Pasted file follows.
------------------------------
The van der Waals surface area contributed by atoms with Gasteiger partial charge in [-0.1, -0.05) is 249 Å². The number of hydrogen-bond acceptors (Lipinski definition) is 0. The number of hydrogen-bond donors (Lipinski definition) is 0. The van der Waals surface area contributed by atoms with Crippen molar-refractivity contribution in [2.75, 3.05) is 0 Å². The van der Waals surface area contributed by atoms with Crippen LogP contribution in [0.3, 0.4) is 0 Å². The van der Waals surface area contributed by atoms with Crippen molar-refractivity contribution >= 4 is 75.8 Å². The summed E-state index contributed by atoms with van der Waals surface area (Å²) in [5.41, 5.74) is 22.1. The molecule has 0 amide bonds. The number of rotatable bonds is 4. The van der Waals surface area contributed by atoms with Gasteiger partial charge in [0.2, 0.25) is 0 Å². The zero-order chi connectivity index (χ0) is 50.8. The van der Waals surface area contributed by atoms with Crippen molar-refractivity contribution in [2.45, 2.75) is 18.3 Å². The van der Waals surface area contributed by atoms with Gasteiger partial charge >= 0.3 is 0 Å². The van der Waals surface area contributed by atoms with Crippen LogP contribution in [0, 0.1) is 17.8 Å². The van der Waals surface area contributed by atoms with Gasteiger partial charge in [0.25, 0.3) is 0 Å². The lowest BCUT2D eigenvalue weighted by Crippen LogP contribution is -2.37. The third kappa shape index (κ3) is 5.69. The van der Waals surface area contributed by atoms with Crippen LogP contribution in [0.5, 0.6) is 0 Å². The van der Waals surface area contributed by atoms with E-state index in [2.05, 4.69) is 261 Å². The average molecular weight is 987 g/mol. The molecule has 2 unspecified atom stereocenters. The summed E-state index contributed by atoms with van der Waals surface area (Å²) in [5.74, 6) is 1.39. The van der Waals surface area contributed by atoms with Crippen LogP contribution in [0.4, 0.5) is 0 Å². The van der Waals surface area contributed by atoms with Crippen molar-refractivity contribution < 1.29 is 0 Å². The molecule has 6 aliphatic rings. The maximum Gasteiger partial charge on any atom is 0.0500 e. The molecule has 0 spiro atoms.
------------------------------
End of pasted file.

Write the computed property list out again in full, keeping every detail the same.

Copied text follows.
The van der Waals surface area contributed by atoms with Gasteiger partial charge in [-0.1, -0.05) is 249 Å². The number of hydrogen-bond acceptors (Lipinski definition) is 0. The number of hydrogen-bond donors (Lipinski definition) is 0. The van der Waals surface area contributed by atoms with Crippen molar-refractivity contribution in [2.75, 3.05) is 0 Å². The van der Waals surface area contributed by atoms with Crippen LogP contribution in [0.3, 0.4) is 0 Å². The van der Waals surface area contributed by atoms with Crippen molar-refractivity contribution >= 4 is 75.8 Å². The summed E-state index contributed by atoms with van der Waals surface area (Å²) in [5.41, 5.74) is 22.1. The molecule has 0 amide bonds. The number of rotatable bonds is 4. The van der Waals surface area contributed by atoms with Gasteiger partial charge in [0.2, 0.25) is 0 Å². The zero-order chi connectivity index (χ0) is 50.8. The van der Waals surface area contributed by atoms with Crippen molar-refractivity contribution in [2.45, 2.75) is 18.3 Å². The van der Waals surface area contributed by atoms with Gasteiger partial charge >= 0.3 is 0 Å². The van der Waals surface area contributed by atoms with Crippen LogP contribution in [0, 0.1) is 17.8 Å². The van der Waals surface area contributed by atoms with Gasteiger partial charge in [0.25, 0.3) is 0 Å². The lowest BCUT2D eigenvalue weighted by Crippen LogP contribution is -2.37. The third kappa shape index (κ3) is 5.69. The van der Waals surface area contributed by atoms with Crippen LogP contribution in [0.5, 0.6) is 0 Å². The van der Waals surface area contributed by atoms with E-state index in [2.05, 4.69) is 261 Å². The average molecular weight is 987 g/mol. The molecule has 2 unspecified atom stereocenters. The summed E-state index contributed by atoms with van der Waals surface area (Å²) in [5.74, 6) is 1.39. The van der Waals surface area contributed by atoms with Crippen LogP contribution in [0.4, 0.5) is 0 Å². The van der Waals surface area contributed by atoms with Crippen molar-refractivity contribution < 1.29 is 0 Å². The molecule has 6 aliphatic rings. The maximum Gasteiger partial charge on any atom is 0.0500 e. The molecule has 0 spiro atoms.